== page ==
Hall of Fellows

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Fellow Shirley McNaughton

Shirley McNaughton, CM, PhD

Born: January 3, 1931 - Toronto, Ontario, Canada

Shirley McNaughton

Entry into the AT Field: 1971

How I got into the field

Working as a teacher with children who had a physical disability and who also were nonspeaking.

Important event(s) that influenced my early decision to get into the assistive technology field

My major involvement has been in the field of augmentative and alternative communication (AAC). I was strongly influenced by RESNA members - Greg Vanderheiden, Barry Romich, Rich Foulds.

Why I chose the AT field

My motivation was to bring broad communication capabilities to those who are unable to speak and also unable to read.

My inspiration and mentor

David Yoder was an inspiration and supporter of the work I was doing with Blissymbolics. He seemed to always precede me in giving lectures and paved the way for me to share my work in Blissymbolics.

Why the field is important to me and the central focus of my work

Technology is a critical component in AAC systems. The central focus of my work has been to apply Blissymbolics with persons with severe physical limitations. This cannot be done without technology.

My memorable successes and greatest contributions to the field

Some of my most memorable successes involved the early prototypes of Bliss communication displays in the seventies and eighties. I felt a major breakthrough had been achieved - to enable individuals who could only control a single switch, to express their ideas prior to achieving literacy.

I feel the ongoing development of Blissymbolics for over 3 decades and serving as founding president of ISAAC have been my greatest contributions.

My most memorable failures

Failure to market Blissymbolics in a way that would enable this language to help more persons. I responded to this failure by working with other dedicated volunteers to bring assistance to as many nonspeaking persons as we could.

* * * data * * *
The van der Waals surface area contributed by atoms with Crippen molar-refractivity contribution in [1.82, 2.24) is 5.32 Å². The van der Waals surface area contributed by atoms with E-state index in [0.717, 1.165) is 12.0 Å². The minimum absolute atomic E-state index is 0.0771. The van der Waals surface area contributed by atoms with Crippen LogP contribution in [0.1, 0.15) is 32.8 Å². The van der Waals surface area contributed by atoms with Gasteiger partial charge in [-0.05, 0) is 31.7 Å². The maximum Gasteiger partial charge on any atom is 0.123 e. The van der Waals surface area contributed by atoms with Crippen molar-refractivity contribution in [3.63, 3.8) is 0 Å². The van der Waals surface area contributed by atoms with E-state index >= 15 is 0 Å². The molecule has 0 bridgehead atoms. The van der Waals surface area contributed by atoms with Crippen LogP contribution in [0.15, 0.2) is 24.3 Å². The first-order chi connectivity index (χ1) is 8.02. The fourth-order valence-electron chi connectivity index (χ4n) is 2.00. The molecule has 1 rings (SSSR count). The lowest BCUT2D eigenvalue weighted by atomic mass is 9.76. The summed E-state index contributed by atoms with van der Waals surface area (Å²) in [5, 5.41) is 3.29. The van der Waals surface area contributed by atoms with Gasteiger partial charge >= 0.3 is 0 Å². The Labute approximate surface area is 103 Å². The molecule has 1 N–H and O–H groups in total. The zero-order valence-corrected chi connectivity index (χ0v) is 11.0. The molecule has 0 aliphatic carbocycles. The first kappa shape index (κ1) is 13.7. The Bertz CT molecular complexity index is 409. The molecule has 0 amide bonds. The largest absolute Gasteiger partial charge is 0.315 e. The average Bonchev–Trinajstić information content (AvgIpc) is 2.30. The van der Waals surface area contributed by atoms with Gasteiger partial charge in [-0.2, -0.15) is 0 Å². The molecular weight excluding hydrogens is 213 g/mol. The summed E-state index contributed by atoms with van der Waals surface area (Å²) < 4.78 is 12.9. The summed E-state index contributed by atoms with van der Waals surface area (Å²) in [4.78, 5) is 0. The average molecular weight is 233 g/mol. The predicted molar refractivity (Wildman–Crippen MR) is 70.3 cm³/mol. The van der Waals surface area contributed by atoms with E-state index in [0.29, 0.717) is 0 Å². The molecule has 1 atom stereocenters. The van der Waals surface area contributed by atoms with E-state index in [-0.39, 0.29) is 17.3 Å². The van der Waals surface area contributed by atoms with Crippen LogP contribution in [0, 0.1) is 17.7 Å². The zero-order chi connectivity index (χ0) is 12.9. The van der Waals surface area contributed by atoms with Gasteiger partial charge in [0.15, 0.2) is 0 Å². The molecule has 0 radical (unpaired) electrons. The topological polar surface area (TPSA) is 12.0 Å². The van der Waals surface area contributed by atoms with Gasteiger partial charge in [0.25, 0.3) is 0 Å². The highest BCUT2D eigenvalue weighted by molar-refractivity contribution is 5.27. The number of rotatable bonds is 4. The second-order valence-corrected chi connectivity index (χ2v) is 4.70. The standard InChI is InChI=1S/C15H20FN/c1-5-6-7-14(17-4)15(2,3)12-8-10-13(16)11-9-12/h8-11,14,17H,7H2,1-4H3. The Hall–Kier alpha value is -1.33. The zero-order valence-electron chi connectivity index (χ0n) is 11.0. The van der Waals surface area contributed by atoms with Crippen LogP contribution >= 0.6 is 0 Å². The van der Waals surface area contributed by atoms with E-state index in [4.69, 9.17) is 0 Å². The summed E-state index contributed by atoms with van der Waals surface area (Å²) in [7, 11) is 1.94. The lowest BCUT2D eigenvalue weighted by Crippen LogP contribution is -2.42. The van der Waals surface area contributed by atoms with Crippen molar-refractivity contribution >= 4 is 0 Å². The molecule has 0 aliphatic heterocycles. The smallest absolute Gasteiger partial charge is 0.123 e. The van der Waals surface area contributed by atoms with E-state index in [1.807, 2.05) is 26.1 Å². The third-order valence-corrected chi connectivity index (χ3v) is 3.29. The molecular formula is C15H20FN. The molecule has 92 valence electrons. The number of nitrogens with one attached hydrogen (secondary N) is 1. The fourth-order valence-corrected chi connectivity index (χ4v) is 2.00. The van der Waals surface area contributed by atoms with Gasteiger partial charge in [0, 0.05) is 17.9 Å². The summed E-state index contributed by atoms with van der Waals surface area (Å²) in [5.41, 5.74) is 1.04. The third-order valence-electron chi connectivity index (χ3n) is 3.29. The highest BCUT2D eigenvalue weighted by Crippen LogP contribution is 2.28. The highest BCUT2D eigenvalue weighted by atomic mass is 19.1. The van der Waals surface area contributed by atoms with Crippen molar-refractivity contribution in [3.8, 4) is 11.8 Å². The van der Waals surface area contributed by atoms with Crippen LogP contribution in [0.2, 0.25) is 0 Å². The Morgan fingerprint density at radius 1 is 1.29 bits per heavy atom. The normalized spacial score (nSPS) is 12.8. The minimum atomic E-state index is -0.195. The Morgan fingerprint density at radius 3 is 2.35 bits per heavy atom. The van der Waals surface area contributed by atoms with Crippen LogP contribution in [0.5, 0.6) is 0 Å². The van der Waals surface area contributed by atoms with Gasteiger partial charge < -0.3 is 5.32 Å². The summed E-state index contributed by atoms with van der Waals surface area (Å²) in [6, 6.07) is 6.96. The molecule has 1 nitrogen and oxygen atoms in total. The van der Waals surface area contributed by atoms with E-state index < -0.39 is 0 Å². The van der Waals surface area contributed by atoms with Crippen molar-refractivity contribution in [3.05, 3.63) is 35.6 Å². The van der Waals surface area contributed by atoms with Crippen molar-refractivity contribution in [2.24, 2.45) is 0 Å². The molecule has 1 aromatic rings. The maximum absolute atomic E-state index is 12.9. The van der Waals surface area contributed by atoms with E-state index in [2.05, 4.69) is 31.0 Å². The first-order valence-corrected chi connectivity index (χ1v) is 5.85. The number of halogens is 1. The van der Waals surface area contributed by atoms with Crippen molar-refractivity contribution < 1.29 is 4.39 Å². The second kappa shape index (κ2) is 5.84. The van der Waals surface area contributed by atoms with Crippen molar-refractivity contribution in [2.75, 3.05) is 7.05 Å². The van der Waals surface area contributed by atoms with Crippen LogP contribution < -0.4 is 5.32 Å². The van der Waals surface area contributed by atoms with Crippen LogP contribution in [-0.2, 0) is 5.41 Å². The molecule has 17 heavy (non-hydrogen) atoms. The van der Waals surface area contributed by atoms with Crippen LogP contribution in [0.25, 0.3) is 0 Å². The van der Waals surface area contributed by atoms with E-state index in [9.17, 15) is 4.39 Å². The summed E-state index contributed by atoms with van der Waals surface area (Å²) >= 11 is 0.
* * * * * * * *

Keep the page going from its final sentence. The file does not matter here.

Significant changes and advances in the field since I first entered it

The widespread use of technology with ever-improving synthetic speech. The development of voice output devices that can be controlled by those who have not achieved print literacy. This has made it possible for many individuals to gain the communication and language experiences that can serve as the foundation for literacy acquisition.

On the future of rehabilitation engineering and assistive technology

I would hope forever improving capabilities for the individual prior to learning to read, to control and produce his own vocabulary.

My role within RESNA and what it gave back to me

RESNA has been a "fellow" supportive organization during my years of association with ISAAC.

On the future of RESNA

Hopefully always responding to the needs of those RESNA serves in a practical way and making technology available to all who can benefit.

My suggestions for those just entering the field

Always keep the consumer at the centre of all you do.